Flood of money, floods of water
Council learns that the government giveth and taketh away
The government giveth, and the government taketh away. That was the inevitable conclusion to be drawn from the Chico City Council meeting Tuesday (April 7).
The “giveth” part concerned federal community-development and housing funds and stimulus funding, all of which promised to swell the city’s coffers.
The “taketh” part had to do with the city’s almost frantic effort to avoid having local levees decertified, which would require anyone with a mortgage to buy expensive flood insurance. The total cost to the estimated 25,000 homeowners could be as much as $12.5 million, reported Building and Development Services Director Fritz McKinley.
Let’s talk levees first, since that’s what most concerns the thousands of local homeowners, who each could find themselves having to come up with as much as $1,500 annually in additional insurance costs.
The levees at issue here are along Mud and Sycamore creeks. The problem stems from a refusal earlier this year on the part of Butte County, which maintains the levees, and the state Department of Water Resources, which owns them, to certify them to Federal Emergency Management Agency standards.
As a result, FEMA will be issuing new flood maps in May that will show the levees as non-existent, meaning the homes they now protect—much of Chico—technically will be vulnerable to flooding, even though for more than 50 years they’ve been perfectly safe.
FEMA’s mapping process is moving forward “like a machine,” McKinley said, noting that cities up and down California are going through the same process, and there’s no stalling it.
The good news, he said, is that the city can apply for a “provisionally accredited levee designation and agreement,” or PAL, which gives the city two years to certify the levees or prove their soundness. “It stops the clock,” he said.
McKinley was confident that he could convince FEMA that the levees are sound. The Army Corps of Engineers built them to federal specifications and they have been diligently maintained, he explained, and the city has complete records showing so.
There was much discussion of why FEMA was foisting this problem on California’s cities. As a clearly angered Councilman Scott Gruendl expressed it, “This defies the very law of disaster mitigation. It absolves the federal agency of responsibility and transfers it to the homeowner. I call it the ‘Bury and Screw Act.’ ”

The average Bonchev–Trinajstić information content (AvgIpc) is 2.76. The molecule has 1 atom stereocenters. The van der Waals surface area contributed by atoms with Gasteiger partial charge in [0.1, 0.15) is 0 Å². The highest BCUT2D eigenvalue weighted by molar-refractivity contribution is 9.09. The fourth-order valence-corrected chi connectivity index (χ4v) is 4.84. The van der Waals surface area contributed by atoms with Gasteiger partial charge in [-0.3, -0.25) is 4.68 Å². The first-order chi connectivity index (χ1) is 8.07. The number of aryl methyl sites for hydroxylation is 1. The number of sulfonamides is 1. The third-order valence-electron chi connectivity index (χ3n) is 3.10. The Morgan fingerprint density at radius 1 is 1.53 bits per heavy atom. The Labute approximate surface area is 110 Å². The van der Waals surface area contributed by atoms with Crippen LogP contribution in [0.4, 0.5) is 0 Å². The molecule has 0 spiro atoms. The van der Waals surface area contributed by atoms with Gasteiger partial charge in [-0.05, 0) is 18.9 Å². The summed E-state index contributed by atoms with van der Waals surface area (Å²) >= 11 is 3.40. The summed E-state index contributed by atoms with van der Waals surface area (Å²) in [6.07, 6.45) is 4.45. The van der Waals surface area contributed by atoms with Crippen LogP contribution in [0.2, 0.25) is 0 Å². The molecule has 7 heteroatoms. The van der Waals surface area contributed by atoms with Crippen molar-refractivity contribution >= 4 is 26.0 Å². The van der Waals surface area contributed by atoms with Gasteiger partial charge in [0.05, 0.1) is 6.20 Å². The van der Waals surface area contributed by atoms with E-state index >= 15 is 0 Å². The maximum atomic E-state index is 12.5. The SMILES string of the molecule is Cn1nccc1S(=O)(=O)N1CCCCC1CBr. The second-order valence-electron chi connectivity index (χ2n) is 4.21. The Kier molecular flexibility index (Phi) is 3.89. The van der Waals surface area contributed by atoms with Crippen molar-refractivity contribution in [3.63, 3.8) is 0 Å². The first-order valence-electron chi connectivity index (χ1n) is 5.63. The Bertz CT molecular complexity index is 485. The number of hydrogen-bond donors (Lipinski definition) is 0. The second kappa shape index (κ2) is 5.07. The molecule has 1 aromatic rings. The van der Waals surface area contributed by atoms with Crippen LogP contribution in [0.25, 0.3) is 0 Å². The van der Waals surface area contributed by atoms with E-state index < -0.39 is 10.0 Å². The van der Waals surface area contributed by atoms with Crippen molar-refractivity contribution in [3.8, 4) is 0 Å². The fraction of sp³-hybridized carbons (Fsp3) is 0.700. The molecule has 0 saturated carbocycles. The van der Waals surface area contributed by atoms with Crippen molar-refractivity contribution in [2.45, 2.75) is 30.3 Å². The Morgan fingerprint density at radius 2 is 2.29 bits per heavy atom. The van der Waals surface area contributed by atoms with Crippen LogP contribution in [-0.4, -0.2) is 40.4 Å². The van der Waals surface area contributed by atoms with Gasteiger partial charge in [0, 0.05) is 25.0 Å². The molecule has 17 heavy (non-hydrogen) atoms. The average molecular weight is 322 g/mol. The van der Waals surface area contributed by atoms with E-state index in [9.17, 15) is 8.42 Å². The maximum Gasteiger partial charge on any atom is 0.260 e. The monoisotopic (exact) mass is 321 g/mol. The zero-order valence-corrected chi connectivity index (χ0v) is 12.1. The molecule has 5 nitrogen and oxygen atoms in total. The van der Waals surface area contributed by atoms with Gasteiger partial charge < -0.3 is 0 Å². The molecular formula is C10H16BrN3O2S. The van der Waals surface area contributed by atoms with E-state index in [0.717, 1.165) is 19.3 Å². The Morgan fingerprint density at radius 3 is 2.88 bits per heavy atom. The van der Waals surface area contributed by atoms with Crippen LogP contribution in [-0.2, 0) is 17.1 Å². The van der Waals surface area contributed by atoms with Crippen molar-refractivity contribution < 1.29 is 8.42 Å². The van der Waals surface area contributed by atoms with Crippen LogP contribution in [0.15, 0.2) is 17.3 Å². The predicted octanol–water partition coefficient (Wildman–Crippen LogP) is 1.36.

Addressing the council, county Supervisor Maureen Kirk had her own name for it: “the FEMA Anti-Stimulus Act.” She said the reason the county didn’t certify the levees was because of the estimated cost—about $300,000 per lineal mile. She pledged the county’s cooperation in working for resolution.
Complicating the matter was that the earlier homeowners purchased insurance, the cheaper the cost. That puts pressure on local officials to reach finality on the issue as soon as possible.
Jason Bougie, director of the Butte Community Builders Association, told the council, “I can’t communicate our panic enough to you guys. … Our outlook is pretty bleak.” If the developable land in Chico is declared to be in a flood plain, all new homes will have to be elevated by about a foot or put on stilts, he said.
The council asked City Manager Dave Burkland to seek help from Rep. Wally Herger and invite a FEMA representative to its next meeting, on April 21, when it will approve the PAL application.
Speaking of floods, a flood of money is coming Chico’s way from the federal government—this is the “giveth” part of the story—and more could come in the future.
The council spent some time hearing about the city’s “draft action plan” for spending its annual federal Community Development Block Grant and Housing Investment Partnership funds—an estimated $3.3 million—much as it has in the past, on such things as housing rehab, code enforcement, rental housing accessibility, sewer hookup subsidies, infrastructure improvements, mortgage subsidies, affordable housing construction, and so forth. Public hearings will be held to come up with a final action plan, said Sherry Morgado, director of Housing and Neighborhood Services.
In addition, Catalyst Domestic Violence Services will receive nearly $240,000 in carryover funds to augment the $1 million in state bond funding to build a new residential shelter.
In addition, Burkland discussed the myriad projects for which the city is seeking federal stimulus funds. The whole stimulus arena is still murky, he said, so much time is being spent just figuring out where the money is and what it’s for so the city can make appropriate applications.
So far the only money it knows it will receive is $5.5 million for widening the Skyway/Highway 99 interchange, along with a couple of smaller grants, but Burkland said he’s confident more will be forthcoming in the future.